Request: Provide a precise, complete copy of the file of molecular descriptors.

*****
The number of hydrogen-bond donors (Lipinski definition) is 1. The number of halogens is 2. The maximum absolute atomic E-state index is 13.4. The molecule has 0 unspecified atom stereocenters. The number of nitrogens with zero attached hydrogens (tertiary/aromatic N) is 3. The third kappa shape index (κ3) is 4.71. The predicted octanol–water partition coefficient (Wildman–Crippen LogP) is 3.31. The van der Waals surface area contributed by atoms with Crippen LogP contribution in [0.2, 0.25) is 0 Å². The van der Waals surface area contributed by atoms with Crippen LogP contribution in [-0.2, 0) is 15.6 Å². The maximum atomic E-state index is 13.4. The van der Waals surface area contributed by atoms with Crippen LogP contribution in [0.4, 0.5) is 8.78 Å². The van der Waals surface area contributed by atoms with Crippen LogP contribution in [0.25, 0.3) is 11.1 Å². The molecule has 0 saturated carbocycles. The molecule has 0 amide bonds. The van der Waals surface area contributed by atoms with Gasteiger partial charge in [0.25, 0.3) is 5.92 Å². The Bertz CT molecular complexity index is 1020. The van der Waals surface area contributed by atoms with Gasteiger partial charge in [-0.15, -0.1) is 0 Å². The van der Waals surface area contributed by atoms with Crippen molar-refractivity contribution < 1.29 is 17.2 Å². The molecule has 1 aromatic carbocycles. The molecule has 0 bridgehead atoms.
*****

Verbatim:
The number of hydrogen-bond donors (Lipinski definition) is 1. The number of halogens is 2. The maximum absolute atomic E-state index is 13.4. The molecule has 0 unspecified atom stereocenters. The number of nitrogens with zero attached hydrogens (tertiary/aromatic N) is 3. The third kappa shape index (κ3) is 4.71. The predicted octanol–water partition coefficient (Wildman–Crippen LogP) is 3.31. The van der Waals surface area contributed by atoms with Crippen LogP contribution in [0.2, 0.25) is 0 Å². The van der Waals surface area contributed by atoms with Crippen LogP contribution in [-0.2, 0) is 15.6 Å². The maximum atomic E-state index is 13.4. The van der Waals surface area contributed by atoms with Crippen LogP contribution in [0.4, 0.5) is 8.78 Å². The van der Waals surface area contributed by atoms with Crippen LogP contribution in [0.25, 0.3) is 11.1 Å². The molecule has 0 saturated carbocycles. The molecule has 0 amide bonds. The van der Waals surface area contributed by atoms with Gasteiger partial charge in [0.25, 0.3) is 5.92 Å². The Bertz CT molecular complexity index is 1020. The van der Waals surface area contributed by atoms with Gasteiger partial charge in [-0.15, -0.1) is 0 Å². The van der Waals surface area contributed by atoms with Crippen molar-refractivity contribution < 1.29 is 17.2 Å². The molecule has 1 aromatic carbocycles. The molecule has 0 bridgehead atoms.